Auckland Bioengineering Institute


Professor Nicolas Smith

Portrait of Nicolas Smith.

Alumnus profile

BE(Hons), PhD

Nic Smith is a former doctoral student of Professor Peter Hunter and Professor Andrew Pullan. After completing his doctoral research Nic went to become a postdoctoral research fellow and academic in the Department of Engineering Science at The University of Auckland. During this time Nic worked closely with the Auckland Bioengineering Institute where he was a principal investigator.

After a visiting Professorship of Computational Physiology at Oxford University, Nic went on to become the Head of Department, Biomedical Engineering, at Kings College, University of London. His research group focused on the development of computational models of the heart with the capacity to integrate multiple measurement types. The goal of this work was to use these tools to develop new ways to assess patients and personalize treatments based on information about the individual. Research applications include the imaging of coronary blood flow, embedding pacemakers and understanding flow in the heart.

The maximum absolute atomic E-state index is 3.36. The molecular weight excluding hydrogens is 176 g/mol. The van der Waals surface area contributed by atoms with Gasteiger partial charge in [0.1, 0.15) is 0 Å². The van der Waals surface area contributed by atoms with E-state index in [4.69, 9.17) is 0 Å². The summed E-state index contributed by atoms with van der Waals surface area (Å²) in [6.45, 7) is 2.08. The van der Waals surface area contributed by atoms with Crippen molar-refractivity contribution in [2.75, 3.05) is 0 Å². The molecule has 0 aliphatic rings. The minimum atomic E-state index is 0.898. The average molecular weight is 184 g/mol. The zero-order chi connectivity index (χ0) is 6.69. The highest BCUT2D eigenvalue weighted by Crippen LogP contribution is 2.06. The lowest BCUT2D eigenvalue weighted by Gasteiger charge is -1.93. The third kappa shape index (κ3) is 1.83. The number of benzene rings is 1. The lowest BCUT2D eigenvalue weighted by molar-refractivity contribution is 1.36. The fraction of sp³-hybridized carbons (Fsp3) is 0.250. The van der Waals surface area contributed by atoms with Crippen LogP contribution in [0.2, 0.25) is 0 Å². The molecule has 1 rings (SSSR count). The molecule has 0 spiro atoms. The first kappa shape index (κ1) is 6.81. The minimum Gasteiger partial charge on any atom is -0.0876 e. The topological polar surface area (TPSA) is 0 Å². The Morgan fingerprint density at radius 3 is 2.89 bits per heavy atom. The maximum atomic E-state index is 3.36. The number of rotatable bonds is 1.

In August of 2013, Nic returned to us to take up the position of Dean of Engineering.

Research interests

Professor Smith’s research is focused on the development of integrated multi-scale and multi-physics models primarily of the heart, which provide the ability to link biophysically detailed experimental and clinical data to integrated function from sub-cellular to whole organ level. Within the scope of this work, developed computational techniques to enable model development and specific models to provide insight into cardiac physiology. This work is focused on cardiac electrophysiology and contraction at the cellular level and the multi-scale translation of these models to simulate blood flow and cardiac electro-mechanics at the tissue level. The application of these models to understand the mechanisms of coronary artery disease and heart failure and to assist the development of new treatments and guide existing therapies is the ultimate goal of this work.

Professor Smith is a central contributor to the Virtual Physiological Human (VPH) Project sponsored by the European Commission working to develop integrated multi-scale computational models of organ systems, Professor Smith is also Scientific Coordinator of euHeart, an FP7 Integrated Project focused on developing multi-scale, multi-physics cardiac models which involves academic, clinical and industrial partners across Europe. He also holds grants from the EPSRC, BBSRC, MRC as Principle Investigator and is an EPSRC leadership fellow.